On average, the health cover people take is between Rs 1 lakh and Rs 3 lakh. For minor hospitalization or surgery, this amount may be sufficient but what if there’s something serious? A massive heart attack can cost up to Rs 5 lakh and a serious accident can burn a huge hole in your pocket. Therefore, as health costs soar, you need to review your health insurance needs and cover any shortfall.
When increasing cover, consider top-up health insurance plans. They are cheaper alternatives to regular health insurance policies.
A top-up health insurance plan, also known as add-on plan, is a regular indemnity plan that covers hospitalization costs but only after a threshold limit. In insurance parlance, this limit is called deductible. A deductible is that portion of the claim amount that is not covered by the insurer and has to be paid by the insured person before the benefits of the insurance policy can kick in.
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Top-up plans start with a basic deductible of Rs 1 lakh; the deductible can go up to Rs 5 lakh (see table). A deductible of Rs 1 lakh means the first Rs 1 lakh of the hospitalization bill will have to be borne by the insured himself; the balance will be paid by the insurer. Owing to the deductible, these plans are cheap. This is because the insurer can protect himself from minor hospitalization claims, which can be frequent or highly probable.
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Sample Bajaj Allianz General Insurance Co. Ltd’s Extra Care, a top-up health insurance policy. For a sum insured of Rs 10 lakh and a deductible of Rs 3 lakh, the policy charges Rs 2,500 from a 30-year-old. But for Health Guard, their regular indemnity policy, the premium is Rs 10,913 for a sum assured of Rs 10 lakh. Says Mahavir Chopra, head (e-business and retail), Medimanage.com, a health insurance portal: “With year-on-year healthcare inflation at 16-20%, a top-up policy is a low-cost investment, which will pay great dividends in the long run.”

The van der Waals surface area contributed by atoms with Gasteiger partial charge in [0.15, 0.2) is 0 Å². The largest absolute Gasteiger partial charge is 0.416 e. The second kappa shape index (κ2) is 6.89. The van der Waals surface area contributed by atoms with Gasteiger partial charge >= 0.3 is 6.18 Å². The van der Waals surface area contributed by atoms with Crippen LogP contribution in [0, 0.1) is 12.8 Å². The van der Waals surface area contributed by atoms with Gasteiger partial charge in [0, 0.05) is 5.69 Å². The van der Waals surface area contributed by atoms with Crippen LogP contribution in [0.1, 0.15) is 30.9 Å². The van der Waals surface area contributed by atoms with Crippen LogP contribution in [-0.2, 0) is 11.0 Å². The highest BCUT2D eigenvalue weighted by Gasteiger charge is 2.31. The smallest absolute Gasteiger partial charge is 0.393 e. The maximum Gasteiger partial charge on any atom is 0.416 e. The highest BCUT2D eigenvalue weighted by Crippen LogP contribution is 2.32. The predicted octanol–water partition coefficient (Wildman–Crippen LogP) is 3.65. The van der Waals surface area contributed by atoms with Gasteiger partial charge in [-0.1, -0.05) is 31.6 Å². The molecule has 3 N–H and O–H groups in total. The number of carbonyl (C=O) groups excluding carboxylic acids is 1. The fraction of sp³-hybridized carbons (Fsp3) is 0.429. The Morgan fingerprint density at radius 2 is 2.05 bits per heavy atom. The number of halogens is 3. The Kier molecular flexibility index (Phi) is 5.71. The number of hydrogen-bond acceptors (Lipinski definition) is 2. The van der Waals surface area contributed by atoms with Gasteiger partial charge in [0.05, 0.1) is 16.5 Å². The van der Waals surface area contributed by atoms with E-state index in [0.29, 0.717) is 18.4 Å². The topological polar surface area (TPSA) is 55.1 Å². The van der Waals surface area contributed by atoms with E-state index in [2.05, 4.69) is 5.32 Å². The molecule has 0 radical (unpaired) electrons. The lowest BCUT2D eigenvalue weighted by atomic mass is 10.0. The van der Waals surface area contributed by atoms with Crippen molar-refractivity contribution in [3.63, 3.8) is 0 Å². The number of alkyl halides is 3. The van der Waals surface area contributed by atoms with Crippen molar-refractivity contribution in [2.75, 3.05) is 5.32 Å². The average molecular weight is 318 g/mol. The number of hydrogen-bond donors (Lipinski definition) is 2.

Top-up policies come as individual and floater plans. A floater plan covers more than one individual in a family and considers the number of people covered as one unit. So if one member of the family invokes the cover, the sum insured reduces by that much on the rest of the family for that year.
Limitations: Some top-up plans may not cover pre- and post-hospitalization expenses. For instance, ICICI Lombard General Insurance Co. Ltd’s Healthcare Plus and Star’s Super Surplus do not cover pre- and post-hospitalization expenses. However, Sanjay Datta, head-underwriting and claims, ICICI Lombard General Insurance, says there is a reason why. “Pre- and post-hospitalization expenses are roughly about 10-15% of the total expenses. This the base policy can cover. The idea behind a top-up cover is to not duplicate the health insurance cover but buy extra,” he says.
Also, top-up plans cover only “single incidence hospitalization”. In other words, if your hospital bill exceeds the deductible during a single incident of hospitalization, only then does the top-up plan gets triggered. For example, if a person gets hospitalized and needs to cough up Rs 5 lakh, a basic top-up plan of Rs 3 lakh deductible will cover the difference of Rs 2 lakh. But in a year, if he gets hospitalized twice and the first time it costs him Rs 2.5 lakh and Rs 2 lakh the second time, or in the case of a floater plan where two members get hospitalized with individual bills of Rs 2.5 lakh each, the top-up plan will not get triggered at all. Even as collectively the bill overshoots the limit of Rs 3 lakh, individually they are well within the deductible limit.